Thursday, October 14, 2010

Reunions- Why Bother

Of all the reasons that humans gather into groups, reunions of any kind have the worst reputation. You’ve heard all the old excuses. Boring, a bunch of people I don’t remember, etc, etc. You can find negatives if that’s what you’re looking for. But for me, the positives far out-weigh them.
The three I’m involved in are all groups that I was not born into. The Hunt Family, who meets at Petit Jean each May were forced to accept me when James Carlisle chose me as his permanent pot-luck partner. The Bryant High School Class of 1975 fully adopted me, though I only attended school with them for that last, all-important year. The Tuggles of Hot Spring County also inherited me, when one of their sons married a woman from Kansas with two teen-aged daughters. In all three cases, I feel included, legalities aside.
The most important thing about re-uniting is that we keep doing it. If you compare the possible guest list to the number that actually show up, it can be discouraging. Rather, I just like to enjoy and encourage those who do make the effort.
Family reunions are fun because they have the potential of growing and continuing. You start with a core group (the first generation) and invite all of their descendants. That number grows exponentially each year. (Do I get extra credit for that word?)The key is to get the younger ones interested. The Hunt family accomplishes this by holding their gathering at one of the most beautiful places in Arkansas-maybe the whole world: Petit Jean State Park. Little ones will have memories of standing on the banks of the creek with a fishing pole. “I remember the year (they’ll tell their own kids) that the water was so high we couldn’t stand here. We had to move up to that spot.” (Pointing back toward the pavilion). Or- “I remember once when Uncle so-and-so led us on a hike after lunch, and Mom and Dad were waiting on us when we got back. They already had everything loaded in the car.” The love and acceptance we feel here keeps us coming back.
At the Tuggle reunion in September they take pride in the old recipes. There are conversations about who makes the best chocolate pie. Memories being swapped recall family gatherings after church, lots of laughter and happy times. Here again, all hope is invested in the next generation. I talked with a young lady who was very happy to tell me all about the book she had brought along to read. But, the all important question was “When do we get to eat?” Of course, documenting the family history is another focus of the day, and my Mom is proud to be the keeper of the family trees. Her table attracted lots of interest with people wanting to be sure they understood how everyone was connected, and making sure she had listed all of the newest grands and greats. One young man was very interested in her story of a Tuggle family cemetery in Tennessee that had been destroyed during the construction of a new sub-division. “Why would they do that?” he asked her. Why indeed.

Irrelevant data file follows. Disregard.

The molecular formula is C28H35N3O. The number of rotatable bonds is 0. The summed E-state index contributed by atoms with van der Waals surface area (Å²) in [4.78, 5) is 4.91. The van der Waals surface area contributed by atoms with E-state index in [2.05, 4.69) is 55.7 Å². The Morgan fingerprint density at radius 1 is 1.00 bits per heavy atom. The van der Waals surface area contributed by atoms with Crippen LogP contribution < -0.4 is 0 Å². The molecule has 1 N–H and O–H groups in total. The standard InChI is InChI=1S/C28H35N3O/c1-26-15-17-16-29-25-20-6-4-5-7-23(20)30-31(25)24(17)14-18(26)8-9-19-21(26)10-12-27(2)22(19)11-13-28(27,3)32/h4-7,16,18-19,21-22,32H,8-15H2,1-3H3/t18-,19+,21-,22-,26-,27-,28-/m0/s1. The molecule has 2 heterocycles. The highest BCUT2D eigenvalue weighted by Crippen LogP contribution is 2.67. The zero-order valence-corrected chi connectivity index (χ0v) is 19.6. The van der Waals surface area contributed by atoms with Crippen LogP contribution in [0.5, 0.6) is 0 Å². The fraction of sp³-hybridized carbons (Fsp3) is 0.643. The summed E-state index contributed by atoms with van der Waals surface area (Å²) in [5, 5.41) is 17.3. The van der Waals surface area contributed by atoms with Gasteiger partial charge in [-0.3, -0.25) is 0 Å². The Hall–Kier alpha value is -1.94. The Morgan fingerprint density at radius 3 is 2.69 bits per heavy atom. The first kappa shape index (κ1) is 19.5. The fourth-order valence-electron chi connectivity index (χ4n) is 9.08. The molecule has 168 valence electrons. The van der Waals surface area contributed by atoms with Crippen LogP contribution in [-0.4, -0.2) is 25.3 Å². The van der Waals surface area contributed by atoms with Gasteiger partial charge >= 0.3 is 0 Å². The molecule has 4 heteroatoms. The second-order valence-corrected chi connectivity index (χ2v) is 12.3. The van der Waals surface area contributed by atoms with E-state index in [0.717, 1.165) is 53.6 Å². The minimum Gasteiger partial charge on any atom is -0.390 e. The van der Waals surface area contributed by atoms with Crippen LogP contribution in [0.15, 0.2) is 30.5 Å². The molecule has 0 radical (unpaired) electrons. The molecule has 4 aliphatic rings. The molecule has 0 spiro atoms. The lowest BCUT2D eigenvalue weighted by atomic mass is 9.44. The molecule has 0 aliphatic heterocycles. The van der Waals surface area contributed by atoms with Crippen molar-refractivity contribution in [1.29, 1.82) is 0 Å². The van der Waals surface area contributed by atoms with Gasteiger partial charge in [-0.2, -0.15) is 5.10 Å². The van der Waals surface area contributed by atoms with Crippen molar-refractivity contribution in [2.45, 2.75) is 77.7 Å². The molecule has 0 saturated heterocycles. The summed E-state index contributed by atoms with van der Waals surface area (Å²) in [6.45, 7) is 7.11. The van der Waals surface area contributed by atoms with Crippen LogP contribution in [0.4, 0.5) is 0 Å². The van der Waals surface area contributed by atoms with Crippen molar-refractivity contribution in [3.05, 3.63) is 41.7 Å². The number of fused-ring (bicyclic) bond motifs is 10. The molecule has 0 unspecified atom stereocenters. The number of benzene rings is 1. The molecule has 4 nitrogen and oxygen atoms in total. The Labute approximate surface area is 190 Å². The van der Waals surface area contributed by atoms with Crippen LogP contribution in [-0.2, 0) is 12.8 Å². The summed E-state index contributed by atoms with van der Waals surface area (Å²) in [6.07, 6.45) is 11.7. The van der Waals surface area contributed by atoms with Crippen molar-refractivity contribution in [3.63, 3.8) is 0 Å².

Best of all are the stories- happy memories and even sad ones. We can gain new insight into how our relatives made it through- and came out smiling.
The High School reunion has an entirely different vibe. Unfortunately, this group is destined to only get smaller as time goes by. So, the focus is on really enjoying each other’s company each time we can. For the Bryant High class of 1975, much of the fun is in the planning. Friendships are formed between people who never “hung out” together when they were in school. More than one activity is planned, so that those with different interests will be intrigued. We try to make it worthwhile for class members who travel in, while keeping the costs down. Once there- it’s all about happy hugs and handshakes. We laugh together because there is no need for pretense. No need to try to impress anyone with who you are today. We know all about you, where you came from, the silly things you did when you were young. It’s all about the roots we have in common, and even the struggles we’ve been through since we threw those blue mortarboards in the air. Through all the ages and stages, you’ve still got friends who understand. So, Hornets, if you need details about the 35th, give me a shout at Can’t wait to see you the first weekend in November!
Next time you’re invited to a reunion- don’t just send the letter to the shredder. You might be surprised how much you enjoy it!

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